erdogan: Turkey and Russia: Are they rivals or cooperating competitors?
In recent years, Turkey and Russia have had a complex and strange relationship, as in some issues they act as cooperative competitors, while in others they are clearly implacable rivals.
After his talks with Putin in the Black Sea resort of Sochi, Erdogan told reporters he had the opportunity to discuss with the Russian president “measures that could be taken regarding aircraft engines, war planes and the construction of ships and submarines “.
He also said he had proposed that Ankara and Moscow could work together to build two more nuclear power plants in Turkey, on which the Russian side agreed to cooperate.
Erdogan and Putin also discussed the situation created in the rebel stronghold of the Idlib region in northwestern Syria, an area that was under the control of Turkey and its Syrian rebel allies. In recent weeks, Moscow has stepped up its airstrikes there.
Ankara fears that if Russia continues its airstrikes, a huge new wave of Syrian refugees fleeing to Turkey will be created. For Erdogan, the endless war in Syria has become a handicap, as there is widespread resentment in Turkey towards the 3.6 million Syrian refugees living there.
However, it appears that the two presidents did not come to an agreement on this matter, as evidenced by the fact that they did not address reporters at a joint press conference after their meeting, and the following days. avoided questions about the situation in Idleb.
Although Ankara and Moscow are on opposing sides in Syria, which is a flagrant affront to the NATO alliance, Erdogan said Turkey’s military cooperation with Russia was “of the utmost importance” . This clearly shows that Erdogan ignores NATO policies towards Russia and defiantly follows his own views on what serves Turkey’s interests.
The fact that Turkey, a member of NATO, purchases weapons systems and engages in military cooperation with Russia undoubtedly undermines the credibility of the Alliance.
Despite having NATO’s second largest military force, Turkey is now very close to the point where it becomes a possible responsibility, rather than an asset for NATO.
In response to the purchase of the S-400 air defense system, the US administration excluded Turkey from the F-35 joint strike fighter program and imposed further sanctions on Ankara.
Istanbul Bilgi University Professor Ilter Turan said: âThis purchase has raised doubts about Turkey’s commitment to NATO and sowed the seeds of discord within the alliance.
In an interview broadcast on CBS News on September 26, President Tayyip Erdogan said Turkey still intends to purchase a second batch of S-400 missile defense systems from Russia and added, âTo the future, no one will be able to interfere in terms of what kind of defense systems we acquire, from what country and at what level.
While this statement surely pleased the Russian side, all is not well in Turkish-Russian relations. Moscow is generally unhappy with Turkey’s positions on regional conflicts ranging from Syria and Libya to Ukraine and the Caucasus.
Days before his meeting with Putin in Sochi, Erdogan, in his address to the 76th United Nations General Assembly, said Turkey believes it is important to maintain the territorial integrity of Ukraine, including Crimea. . This, of course, angered the Russians.
Reacting to a similar statement by Turkish officials on Crimea last May, Russian Foreign Minister Sergey Lavrov warned his Turkish colleagues “to carefully analyze the situation and stop fueling militarist sentiments in Kiev.” . Encouraging aggressive Ukrainian initiatives in Crimea amounts to an encroachment on the territorial integrity of Russia. ”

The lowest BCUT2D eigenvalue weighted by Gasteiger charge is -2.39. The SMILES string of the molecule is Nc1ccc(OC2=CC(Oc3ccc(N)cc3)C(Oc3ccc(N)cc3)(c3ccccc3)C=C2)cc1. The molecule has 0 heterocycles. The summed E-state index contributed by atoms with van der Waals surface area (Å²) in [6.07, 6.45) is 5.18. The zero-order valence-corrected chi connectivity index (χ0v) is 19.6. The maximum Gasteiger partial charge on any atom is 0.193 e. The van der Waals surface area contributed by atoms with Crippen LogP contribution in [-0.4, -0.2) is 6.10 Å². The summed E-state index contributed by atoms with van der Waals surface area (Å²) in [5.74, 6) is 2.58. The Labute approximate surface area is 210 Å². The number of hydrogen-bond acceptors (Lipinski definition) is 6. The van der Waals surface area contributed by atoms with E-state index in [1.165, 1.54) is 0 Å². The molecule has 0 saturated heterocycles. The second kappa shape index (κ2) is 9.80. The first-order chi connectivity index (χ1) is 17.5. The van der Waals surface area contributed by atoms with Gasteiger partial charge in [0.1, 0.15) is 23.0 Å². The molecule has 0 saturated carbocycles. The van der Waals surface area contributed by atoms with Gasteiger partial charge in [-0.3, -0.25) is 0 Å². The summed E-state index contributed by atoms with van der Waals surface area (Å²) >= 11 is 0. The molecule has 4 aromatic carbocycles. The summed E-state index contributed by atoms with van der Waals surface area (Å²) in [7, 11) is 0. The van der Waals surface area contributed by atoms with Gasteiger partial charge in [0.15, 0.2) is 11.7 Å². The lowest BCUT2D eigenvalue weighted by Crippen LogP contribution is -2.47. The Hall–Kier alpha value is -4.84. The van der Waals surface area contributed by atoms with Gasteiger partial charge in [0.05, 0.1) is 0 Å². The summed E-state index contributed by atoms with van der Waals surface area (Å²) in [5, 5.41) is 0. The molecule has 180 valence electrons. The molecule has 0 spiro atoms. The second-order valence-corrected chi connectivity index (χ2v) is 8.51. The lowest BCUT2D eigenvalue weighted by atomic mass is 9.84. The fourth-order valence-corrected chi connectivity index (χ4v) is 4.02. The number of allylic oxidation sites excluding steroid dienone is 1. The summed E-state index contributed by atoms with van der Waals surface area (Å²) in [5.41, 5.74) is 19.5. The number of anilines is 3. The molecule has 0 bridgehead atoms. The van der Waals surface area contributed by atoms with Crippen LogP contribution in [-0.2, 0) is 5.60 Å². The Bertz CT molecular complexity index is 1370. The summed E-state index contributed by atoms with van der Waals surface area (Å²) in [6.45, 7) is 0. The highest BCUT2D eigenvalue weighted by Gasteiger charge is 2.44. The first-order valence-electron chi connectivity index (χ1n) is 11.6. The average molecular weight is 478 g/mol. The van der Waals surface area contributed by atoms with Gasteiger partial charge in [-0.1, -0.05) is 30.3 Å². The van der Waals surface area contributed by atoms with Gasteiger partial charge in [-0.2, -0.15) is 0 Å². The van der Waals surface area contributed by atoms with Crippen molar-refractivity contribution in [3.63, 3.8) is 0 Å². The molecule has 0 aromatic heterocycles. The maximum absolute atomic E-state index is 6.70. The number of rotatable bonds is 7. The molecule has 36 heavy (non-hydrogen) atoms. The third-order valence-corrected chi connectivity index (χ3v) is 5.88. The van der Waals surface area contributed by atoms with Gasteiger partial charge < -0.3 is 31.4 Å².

Ignoring Moscow’s warnings and wishes, in October 2020 Turkey and Ukraine signed an agreement under which Ankara would supply drones to Kiev, while Ukraine would supply Ankara with gas turbines and engines for them. Turkish T129 Atak helicopters.
Moscow is quite sensitive to this issue, because it has an open dispute with Ukraine and because the same Turkish drones played a big role in Azerbaijan’s victory over Armenia in the clash against Nagorno-Karabakh . Moscow sees the region as its own backyard and has a defense deal with Armenia, which was defeated in the war. The Azerbaijani victory was a serious loss of international prestige for Russia, which saw that its dominance over the South Caucasus is not compromised by NATO but by Turkish interference and Erdogan’s arrogance.
In the protracted war in Libya, Russia and Turkey find themselves supporting opposing sides in the civil conflict. Russia sent mercenaries from the dark Wagner group to support âField Marshallâ Khalifa Haftar.
Turkey helped the besieged Government of National Accord (GNA) stop the offensive by Haftar’s forces on the outskirts of Tripoli. Erdogan’s main objective was to force the Libyan government to sign a maritime boundary delimitation agreement, the validity of which is questionable by international standards.
Thus, we see that despite the purchase by Turkey of the Russian S-400 missile defense system and the possible cooperation of the defense industries of the two countries, the relations between the governments of the autocratic presidents of Russia and Turkey remain complex. and troubles. Turkey’s faltering policies and orientation add to the confusion.
As Galip Dalay, a specialist in Turkish politics, points out, âThe loss of strategic orientation of Turkish foreign policy, coupled with the problems of Turkey’s traditional alliance structure, prevents Turkey from sufficiently appreciating the geopolitical challenge that it faces. Russia poses to Turkey as a result of it is present on almost all of its borders.
Yet once a certain level of calm and normalcy reigns in Ankara, it is inevitable that Turkey will be disturbed by Russia’s strong military presence in its neighborhood. Turkey is likely to see this presence as both a geopolitical challenge and a threat.